4. The Questions Game
This conversation game works best in smaller groups. The ‘Questions game’ challenges your focus and quickness, keeping you on your toes.
- The game begins when the first player by asking a question (for example ‘How would you feel about playing a game?’)
- Next, the second player has to answer the question with another question (for example, “What do you have in mind?”).
- Then, each player must quickly continue the conversation by using only questions.
- If one of the players hesitates or answers a question with a statement, he/she is out of the game.
- The goal of this talking game is to see how long players can maintain a dialogue of asking questions back and forth, without getting thrown off guard.
We assure you that this one’s highly entertaining – both for participants and for those who watch the madness unfold.
5. Just A Minute
This one tends to get a good laugh out of people!
The only rule is the following: each player must talk continuously – for one minute – on a specific subject. This may sound easy… until you get asked to speak on an obscure topic that you know little to nothing about.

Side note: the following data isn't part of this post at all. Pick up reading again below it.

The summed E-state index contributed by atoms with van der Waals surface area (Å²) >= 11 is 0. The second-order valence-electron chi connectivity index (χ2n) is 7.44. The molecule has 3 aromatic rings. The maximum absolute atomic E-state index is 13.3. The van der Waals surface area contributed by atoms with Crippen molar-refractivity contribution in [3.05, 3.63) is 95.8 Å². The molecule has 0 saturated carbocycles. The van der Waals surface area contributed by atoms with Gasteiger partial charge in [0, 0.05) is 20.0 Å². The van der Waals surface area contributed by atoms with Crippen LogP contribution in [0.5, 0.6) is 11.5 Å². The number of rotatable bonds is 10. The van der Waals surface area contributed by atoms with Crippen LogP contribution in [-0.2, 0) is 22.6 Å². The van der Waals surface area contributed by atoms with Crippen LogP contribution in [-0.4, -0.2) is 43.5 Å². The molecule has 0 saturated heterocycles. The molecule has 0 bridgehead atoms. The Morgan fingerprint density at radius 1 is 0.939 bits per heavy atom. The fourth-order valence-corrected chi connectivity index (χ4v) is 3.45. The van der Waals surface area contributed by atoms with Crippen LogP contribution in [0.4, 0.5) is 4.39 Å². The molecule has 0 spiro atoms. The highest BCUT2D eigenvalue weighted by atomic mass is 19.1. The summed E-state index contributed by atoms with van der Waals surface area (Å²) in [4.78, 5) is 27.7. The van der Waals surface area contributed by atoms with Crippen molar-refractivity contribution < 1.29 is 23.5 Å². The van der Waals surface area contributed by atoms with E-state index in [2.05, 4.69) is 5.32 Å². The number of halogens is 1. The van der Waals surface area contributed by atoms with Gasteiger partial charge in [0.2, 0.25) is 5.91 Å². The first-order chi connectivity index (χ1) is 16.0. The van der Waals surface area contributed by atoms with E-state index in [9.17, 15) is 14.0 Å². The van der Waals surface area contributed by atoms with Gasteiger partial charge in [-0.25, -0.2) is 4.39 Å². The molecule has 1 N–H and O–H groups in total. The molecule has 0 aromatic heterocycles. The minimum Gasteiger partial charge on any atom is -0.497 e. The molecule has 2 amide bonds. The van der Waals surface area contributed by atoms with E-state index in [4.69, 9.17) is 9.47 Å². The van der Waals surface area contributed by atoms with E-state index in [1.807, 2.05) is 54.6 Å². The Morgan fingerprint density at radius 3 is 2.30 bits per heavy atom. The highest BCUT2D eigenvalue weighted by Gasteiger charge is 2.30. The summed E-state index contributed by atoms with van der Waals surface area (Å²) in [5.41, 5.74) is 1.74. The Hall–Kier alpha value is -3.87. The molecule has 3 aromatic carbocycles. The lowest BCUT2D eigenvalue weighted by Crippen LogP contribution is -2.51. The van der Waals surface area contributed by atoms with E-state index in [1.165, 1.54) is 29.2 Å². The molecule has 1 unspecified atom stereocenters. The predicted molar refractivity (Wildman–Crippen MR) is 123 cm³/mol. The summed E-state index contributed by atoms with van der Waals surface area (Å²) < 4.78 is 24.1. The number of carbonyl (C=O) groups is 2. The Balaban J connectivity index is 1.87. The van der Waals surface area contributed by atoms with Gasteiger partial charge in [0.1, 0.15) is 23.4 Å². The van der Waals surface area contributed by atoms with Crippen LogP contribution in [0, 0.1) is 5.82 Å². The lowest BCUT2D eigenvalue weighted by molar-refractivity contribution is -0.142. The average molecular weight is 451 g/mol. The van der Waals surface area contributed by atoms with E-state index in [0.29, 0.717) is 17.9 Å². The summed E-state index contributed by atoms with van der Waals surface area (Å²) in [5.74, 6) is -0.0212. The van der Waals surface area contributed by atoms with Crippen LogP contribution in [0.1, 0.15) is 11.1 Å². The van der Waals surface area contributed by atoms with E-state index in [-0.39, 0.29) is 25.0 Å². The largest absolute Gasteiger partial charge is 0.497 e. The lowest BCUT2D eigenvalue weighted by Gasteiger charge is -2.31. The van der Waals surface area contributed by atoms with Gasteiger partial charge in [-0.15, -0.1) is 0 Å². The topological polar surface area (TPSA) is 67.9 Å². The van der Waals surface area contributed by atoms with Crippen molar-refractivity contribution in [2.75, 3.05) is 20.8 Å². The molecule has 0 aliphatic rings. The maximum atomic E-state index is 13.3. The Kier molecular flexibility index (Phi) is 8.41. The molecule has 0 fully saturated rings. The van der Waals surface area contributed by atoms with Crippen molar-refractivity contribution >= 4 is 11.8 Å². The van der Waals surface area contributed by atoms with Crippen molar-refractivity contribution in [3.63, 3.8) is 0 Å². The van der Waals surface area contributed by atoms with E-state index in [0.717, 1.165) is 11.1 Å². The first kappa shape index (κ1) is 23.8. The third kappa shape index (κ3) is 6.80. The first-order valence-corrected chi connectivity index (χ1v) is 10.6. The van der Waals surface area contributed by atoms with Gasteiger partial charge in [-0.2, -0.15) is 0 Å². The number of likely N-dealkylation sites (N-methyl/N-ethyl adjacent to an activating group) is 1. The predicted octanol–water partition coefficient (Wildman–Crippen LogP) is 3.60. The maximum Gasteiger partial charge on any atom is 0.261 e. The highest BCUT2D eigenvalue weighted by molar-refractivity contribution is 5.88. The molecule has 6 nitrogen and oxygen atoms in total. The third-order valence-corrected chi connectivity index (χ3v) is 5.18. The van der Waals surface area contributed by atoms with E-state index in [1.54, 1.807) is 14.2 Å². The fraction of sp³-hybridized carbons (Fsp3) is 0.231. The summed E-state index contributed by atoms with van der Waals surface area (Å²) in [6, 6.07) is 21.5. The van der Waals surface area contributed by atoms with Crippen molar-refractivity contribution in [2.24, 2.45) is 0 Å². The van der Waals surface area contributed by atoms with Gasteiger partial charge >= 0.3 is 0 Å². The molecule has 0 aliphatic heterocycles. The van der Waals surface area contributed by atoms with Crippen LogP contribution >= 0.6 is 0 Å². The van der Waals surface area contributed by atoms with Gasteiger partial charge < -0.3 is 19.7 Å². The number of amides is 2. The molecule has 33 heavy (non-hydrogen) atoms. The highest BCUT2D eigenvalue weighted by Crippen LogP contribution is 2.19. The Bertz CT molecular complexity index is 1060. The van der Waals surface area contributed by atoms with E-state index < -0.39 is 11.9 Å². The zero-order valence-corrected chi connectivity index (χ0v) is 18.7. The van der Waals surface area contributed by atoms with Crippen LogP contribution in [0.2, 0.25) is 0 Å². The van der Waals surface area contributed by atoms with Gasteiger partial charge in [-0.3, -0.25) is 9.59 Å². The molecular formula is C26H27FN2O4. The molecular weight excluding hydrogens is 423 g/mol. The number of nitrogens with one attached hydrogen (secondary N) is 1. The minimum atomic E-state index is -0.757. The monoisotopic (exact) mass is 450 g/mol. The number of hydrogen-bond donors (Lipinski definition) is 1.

If they get to do it successfully, the whole way, they get 1 point. The idea of the game is to speak confidently, as though you know exactly what you’re talking about, even if you don’t have the slightest clue!
If they hesitate, repeat themselves, or deviate, they get 0 points. If you want to make it less intimidating, you can also award 0.5 points for anything that falls somewhere in between.
Here you have a list of possible topics:
- How to make the best cup of coffee
- Wine tasting tips for beginners
- The pros and cons of Instagram
- The best way to propose to your boyfriend/girlfriend
Other classics that can turn into great talking games with friends, would be:
- Never have I ever
- Truth or dare
- Would you rather
- 2 truths and a lie
Talking games for couples
1. They’re A 10 But…
You must have seen all those memes on Instagram – ‘He’s a 10 but he doesn’t do the dishes’. Well, it turned out to be a great couple conversation game because it reveals what’s significant for every partner. Give it a go when there are more couples involved!
Start the game by thinking of a hypothetical person who is perfect except for one single flaw. Everyone present then says if that flaw is a big enough deal-breaker to make them uninterested in the person.
Let us help you with some examples:
- She’s a 10, but she’s rude to waiters.
- She’s a 10, but she spends too much time on social media.
- He’s a 10, but he doesn’t enjoy outdoor experiences.